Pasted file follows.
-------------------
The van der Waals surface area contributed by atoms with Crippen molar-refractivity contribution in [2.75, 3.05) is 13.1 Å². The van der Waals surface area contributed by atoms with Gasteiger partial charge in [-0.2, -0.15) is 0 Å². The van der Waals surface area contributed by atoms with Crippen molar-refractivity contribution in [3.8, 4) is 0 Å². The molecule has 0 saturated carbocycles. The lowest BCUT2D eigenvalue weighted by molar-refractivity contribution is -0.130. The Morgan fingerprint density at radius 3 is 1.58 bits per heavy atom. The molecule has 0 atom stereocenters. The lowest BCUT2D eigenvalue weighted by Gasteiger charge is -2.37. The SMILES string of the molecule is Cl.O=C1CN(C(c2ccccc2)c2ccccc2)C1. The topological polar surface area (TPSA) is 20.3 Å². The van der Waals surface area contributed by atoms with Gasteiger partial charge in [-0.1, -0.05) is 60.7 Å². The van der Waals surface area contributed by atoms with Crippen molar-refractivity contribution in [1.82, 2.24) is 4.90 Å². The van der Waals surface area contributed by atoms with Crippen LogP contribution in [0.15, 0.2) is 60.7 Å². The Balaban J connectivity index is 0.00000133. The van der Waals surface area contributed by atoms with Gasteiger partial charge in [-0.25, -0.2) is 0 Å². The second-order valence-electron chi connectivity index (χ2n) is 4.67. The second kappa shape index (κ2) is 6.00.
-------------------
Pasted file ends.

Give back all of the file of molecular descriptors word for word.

The van der Waals surface area contributed by atoms with Crippen molar-refractivity contribution in [2.75, 3.05) is 13.1 Å². The van der Waals surface area contributed by atoms with Gasteiger partial charge in [-0.2, -0.15) is 0 Å². The van der Waals surface area contributed by atoms with Crippen molar-refractivity contribution in [3.8, 4) is 0 Å². The molecule has 0 saturated carbocycles. The lowest BCUT2D eigenvalue weighted by molar-refractivity contribution is -0.130. The Morgan fingerprint density at radius 3 is 1.58 bits per heavy atom. The molecule has 0 atom stereocenters. The lowest BCUT2D eigenvalue weighted by Gasteiger charge is -2.37. The SMILES string of the molecule is Cl.O=C1CN(C(c2ccccc2)c2ccccc2)C1. The topological polar surface area (TPSA) is 20.3 Å². The van der Waals surface area contributed by atoms with Gasteiger partial charge in [-0.1, -0.05) is 60.7 Å². The van der Waals surface area contributed by atoms with Crippen molar-refractivity contribution in [1.82, 2.24) is 4.90 Å². The van der Waals surface area contributed by atoms with Crippen LogP contribution in [0.15, 0.2) is 60.7 Å². The Balaban J connectivity index is 0.00000133. The van der Waals surface area contributed by atoms with Gasteiger partial charge in [-0.25, -0.2) is 0 Å². The second-order valence-electron chi connectivity index (χ2n) is 4.67. The second kappa shape index (κ2) is 6.00.